On the road to coastal Georgia in November

The road from our  house around to the Stone Mountain batholith curves and winds up and down. Batholith is a clever way of saying a large single chunk of granite that has formed and cooled underground during the Appalachian mountain-building phase about 280 million years ago and now has eroded up and out of the ground. From Stone Mountain the highway bends less yet continues to roll over red dirt as we head toward Macon. I am half awake and the sun is coming up. I am cheating John Muir in his historic walk from the Appalachians to Savannah by means of following the Savannah river.

After Macon my wife is driving and fall asleep for a short period of time. When I jolt awake I notice the road has flattened and the road-cut through the tiny dips and hills looks like a miniature version of the badlands. Rolling water from the otherwise flat surface is gouging conical and fantastic mazes in the sand. The sand is white with a reddish tint. I also notice spanish moss hanging from the trees and I see scrub pines.

Another 100 miles roll by until I notice John Muir’s Palmetto trees and bushes populating the side of the road between the pines in the ever-increasing white sand earth. Muir was so excited to see his first Palmetto. He grew up in Scotland and emigrated to Illinois via New York and this was his first trip south when he walked the Savannah to the sea. Little did he know that some Palmettos grow in Scotland and the most northerly Palmetto lives in norther Scotland outside a hotel by a lac.  Oh well.

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It is our last day in Savannah on Sunday and we are up early and ready for the trudge home. We roll down a partial dirt road to Bonaventure cemetery where Muir slept each night to get away from the Collera and Typhus that rand rampant in Savannah in his era. He slept under some bushes near the Wilmington River in this cemetery.  The dead can’t make you sick, only the living can do that.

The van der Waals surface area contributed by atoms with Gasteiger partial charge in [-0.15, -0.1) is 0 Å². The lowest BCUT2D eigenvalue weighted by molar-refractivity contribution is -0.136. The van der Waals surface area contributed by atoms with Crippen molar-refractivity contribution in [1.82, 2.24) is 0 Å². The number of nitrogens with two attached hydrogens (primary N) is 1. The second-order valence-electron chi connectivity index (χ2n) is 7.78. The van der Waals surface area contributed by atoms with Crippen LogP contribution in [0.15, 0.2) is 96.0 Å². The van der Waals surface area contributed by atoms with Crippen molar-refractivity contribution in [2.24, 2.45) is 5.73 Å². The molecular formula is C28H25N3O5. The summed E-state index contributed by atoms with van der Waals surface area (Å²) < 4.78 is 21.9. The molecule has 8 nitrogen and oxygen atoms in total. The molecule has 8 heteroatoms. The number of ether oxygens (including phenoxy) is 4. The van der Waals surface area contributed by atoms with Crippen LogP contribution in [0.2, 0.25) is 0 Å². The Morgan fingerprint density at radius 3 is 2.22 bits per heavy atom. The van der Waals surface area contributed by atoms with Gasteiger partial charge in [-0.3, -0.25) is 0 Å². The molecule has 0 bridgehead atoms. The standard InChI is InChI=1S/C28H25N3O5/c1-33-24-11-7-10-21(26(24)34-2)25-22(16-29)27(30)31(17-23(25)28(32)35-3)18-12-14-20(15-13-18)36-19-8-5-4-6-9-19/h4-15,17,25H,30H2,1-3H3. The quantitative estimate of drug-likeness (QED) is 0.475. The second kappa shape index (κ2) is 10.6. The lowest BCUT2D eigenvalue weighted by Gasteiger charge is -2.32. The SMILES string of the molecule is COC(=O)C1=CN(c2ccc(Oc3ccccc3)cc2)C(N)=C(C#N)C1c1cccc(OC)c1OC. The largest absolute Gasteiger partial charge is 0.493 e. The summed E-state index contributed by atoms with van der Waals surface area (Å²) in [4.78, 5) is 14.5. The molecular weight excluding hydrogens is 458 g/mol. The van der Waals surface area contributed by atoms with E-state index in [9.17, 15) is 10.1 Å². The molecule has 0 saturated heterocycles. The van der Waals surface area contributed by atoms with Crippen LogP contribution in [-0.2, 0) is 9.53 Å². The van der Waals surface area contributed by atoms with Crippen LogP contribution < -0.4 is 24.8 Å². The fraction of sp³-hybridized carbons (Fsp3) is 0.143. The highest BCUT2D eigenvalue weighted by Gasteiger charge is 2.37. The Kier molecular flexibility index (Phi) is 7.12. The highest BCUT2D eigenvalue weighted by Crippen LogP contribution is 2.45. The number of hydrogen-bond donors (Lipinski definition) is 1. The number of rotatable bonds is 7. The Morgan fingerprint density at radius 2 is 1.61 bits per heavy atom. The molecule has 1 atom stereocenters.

I would be less scared of ghosts and more scared of alligators, I think as I look at the marshy terrain as it leads to the river bank from the old part of the cemetery. The day is so fresh; birds sing. There is a certain slight coolness and dampness in the air, but the sun is direct and hot on my shoulders. A boat passes lazily down the river creating small wake that lumbers like a day laborer in August to the shore. Lush green bushes and palmettos are canopied by live oaks and dangling spanish moss. The scene is sufficiently morose and life-giving at the same time. We awkwardly walk about and gaze at the remembrances of those who have come before us.  My 11-year-old daughter pulls a scrap paper and pencil from the glove box and sits in the grass facing the river with her back to the grave stones and pens a poem. Something small and benign stirs under the bushes. The journey is complete.

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What’s it Going to Take to Get you to Reccommend my Brand?